Peeling the I.V. out of my arm brings out the best in the normally calm emergency room staff. Turns out, I can’t leave (AKA: drive) until the effects of the medication wear off. Darn it! Why do I have the only seventeen-year-old in the United States who refuses to get a driver’s license!

A few minutes later a frowning doctor tells me it is unwise to remove the I.V. myself. (I have training with it, so it’s not like I ripped it out! I know how to remove it, and IT WAS TIME TO GO!). After her lecture, she explains that my hip joint is gone, and short of an oilcan, it can no longer be ‘fixed’. If I want the pain and locking to stop, I need a total hip replacement. She shows me the x-ray. It is plain to anyone, even someone who has never seen an x-ray, that my hip joint is gone, bone on bone. The left hip joint looks much different than the right one. My right leg is a teeny bit shorter than my left, and the ball of my femur is jammed into the socket. It looks distressing.

No wonder it resorted to taking hostages.

I frown at it, thinking I could have gone without seeing that. But not even the best Emperor Brand wardrobe can hide this. Here what I don’t know CAN hurt me.
“You have some interesting x-rays,” she said, pointing out all the screws from previous surgeries.

“Periacetabular Osteotomy,” I say, still feeling bristled at being here too long. Periacetabular Osteotomy is doctor-speak for ‘they sawed both the right and left halves of my pelvis in half, repositioned them, and then screwed them back together.’ In medieval times, I guess you could say I was quartered.
“Why?” she asked.

I have severe hip dysplasia with shallow sockets. I have always been told ‘one-day surgery would be needed’. I waited too late for the right hip, but honestly, it wasn’t hurting that bad—until it hurt. It went from zero to ten instantly. The first surgery was at age 36. And now twelve years later, I am on my third hip surgery; second for the right hip. For those of you who are familiar with this disorder, it is best to have this surgery as a child, not an adult. But it did not SEEM bad until — it was gone, along with the opportunity to save the hip. Because it did not seem bad – my parents wore the same ‘clothing’ that I did. “There is nothing wrong with our daughter.” I don’t write that to blame them; I write that to warn you that if you have been told your child needs this surgery DO NOT DELAY. They may seem fine now, but it will rob them of everything when they are adults. Within seventy-two hours my career was gone and my 40% cut in pay permanently FIXED in place – never to be regained.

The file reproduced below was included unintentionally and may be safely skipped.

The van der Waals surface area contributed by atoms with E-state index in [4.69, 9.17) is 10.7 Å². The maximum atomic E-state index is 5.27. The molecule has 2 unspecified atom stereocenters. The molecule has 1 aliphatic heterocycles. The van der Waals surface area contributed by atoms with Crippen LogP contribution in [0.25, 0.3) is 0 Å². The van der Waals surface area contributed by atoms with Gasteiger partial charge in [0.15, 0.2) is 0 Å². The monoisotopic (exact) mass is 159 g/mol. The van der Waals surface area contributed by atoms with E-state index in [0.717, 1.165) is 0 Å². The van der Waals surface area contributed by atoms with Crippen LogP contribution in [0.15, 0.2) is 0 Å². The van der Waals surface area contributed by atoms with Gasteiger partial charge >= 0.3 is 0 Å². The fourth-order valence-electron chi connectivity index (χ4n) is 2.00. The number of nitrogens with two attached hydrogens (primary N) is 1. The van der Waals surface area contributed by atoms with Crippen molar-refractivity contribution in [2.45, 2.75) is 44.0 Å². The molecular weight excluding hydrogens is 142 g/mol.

When I am finally back at home, with a surgery date a month out, I hobble over to the washer, and pull out the stupid fabric softener ball and then I remember the dime.

Hey! A dime! I was short a dime earlier at work for a soda. Well, at least, I can get my soda tomorrow. I smile and take the teeny victory for what it is; a chance for a treat.

I glance down at the empty washer tub. With no clothes in the bottom of it, the Emperor’s New Clothes comparison is magnified. There is only the clean, Downy fresh scent of the grey tub with its white speckles. One thing is for sure, I am fully clothed right now; completely covered! No delusions about ability or inability here. My Burka of Humility is covering me in all the right places.

Doc says I can keep walking in the park, but I should not go alone. I am headed to the Paint Creek Trail next time. Meanwhile, I will wait a day or two before I go, let the medication do its job while the hip heals up from its ordeal — No, while MY hip heals up from MY ordeal.